Given the large number of evaluating bodies, the regulatory burden on institutions is enormous, amounting to various malpractices. For example, if the fee structure is dictated by the government, alternative black money route will automatically open up, capitation fee is one example. To address these issues, the committee pushes forth the need for a new National Higher Education Promotion and Management Act. This is an important reiteration of a prevailing sentiment and the committee has intelligently crystallised issues and directions towards which a new body must look into.
Foreign varsity conundrum
The committee offers a rather half-baked solution on internationalisation of higher education. While it recognises the value of being receptive to the idea of foreign universities, it makes two disabling points – not only should these foreign universities enter into a collaboration with an Indian university, but also, such entry is restricted to only the top 200 in the world.
Such foreign institutions would rather collaborate with another institution of equivalent standing, which is not possible given the mediocre standing of Indian universities in any ranking framework. Further, there is no reason to believe in any discontinuity of quality of the institution at the 200th rank. A better idea could have been to accept universities which are better than, say the 5th best Indian university.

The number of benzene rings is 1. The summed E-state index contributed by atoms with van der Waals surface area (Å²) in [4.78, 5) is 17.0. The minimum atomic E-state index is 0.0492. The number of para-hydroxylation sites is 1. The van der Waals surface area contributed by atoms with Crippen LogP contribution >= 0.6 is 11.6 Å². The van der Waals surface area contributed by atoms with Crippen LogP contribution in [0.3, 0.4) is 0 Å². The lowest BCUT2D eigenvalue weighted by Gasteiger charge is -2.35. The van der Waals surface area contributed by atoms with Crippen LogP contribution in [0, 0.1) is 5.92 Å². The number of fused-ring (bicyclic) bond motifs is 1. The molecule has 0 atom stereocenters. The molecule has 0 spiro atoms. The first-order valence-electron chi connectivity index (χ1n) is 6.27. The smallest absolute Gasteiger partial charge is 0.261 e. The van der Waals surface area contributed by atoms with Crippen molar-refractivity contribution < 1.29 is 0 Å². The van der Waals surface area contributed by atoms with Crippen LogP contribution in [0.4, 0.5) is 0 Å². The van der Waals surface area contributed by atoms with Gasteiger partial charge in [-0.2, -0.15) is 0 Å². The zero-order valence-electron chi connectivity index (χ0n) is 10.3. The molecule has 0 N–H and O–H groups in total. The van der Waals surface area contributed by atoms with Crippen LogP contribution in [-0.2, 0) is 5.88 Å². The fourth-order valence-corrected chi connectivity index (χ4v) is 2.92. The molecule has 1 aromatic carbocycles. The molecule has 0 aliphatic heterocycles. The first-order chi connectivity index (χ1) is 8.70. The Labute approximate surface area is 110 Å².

That the committee emphasises on the lack of research and innovation in higher education is a very useful reminder. But here, it fails to recognise the need for purpose-specific government funding. The report argues for raising public expenditure on education in general, but not particularly for research. Simply installing a supportive regulatory architecture to encourage emergence of 100 Centres for Excellence or establishing Council for Excellence in Higher Education without adequate funding proposals will be a superficial intervention. Without public funding, in the beginning at least, research and innovation cannot flourish. The committee has proposed incentivising research sponsors but the figure of Rs 1,000 crore is unusually large.
Finally, and perhaps most importantly, the report stresses on the importance of de-politicisation of the appointment of vice-chancellors. This is pivotal and needs to be taken very seriously. Indeed, if the appointments are sanitised, much of the issues undermining higher education will begin to be addressed systematically. The effort is laudable, definitely in identifying problems and calling out loud for where we need to look. The policy recommendations often hop around the specifics, but the language of autonomy and accountability offers a promising starting point.
(The writer teaches Economics at O P Jindal Global University, where he is also the deputy director of the International Institute for Higher Education Research and Capacity Building)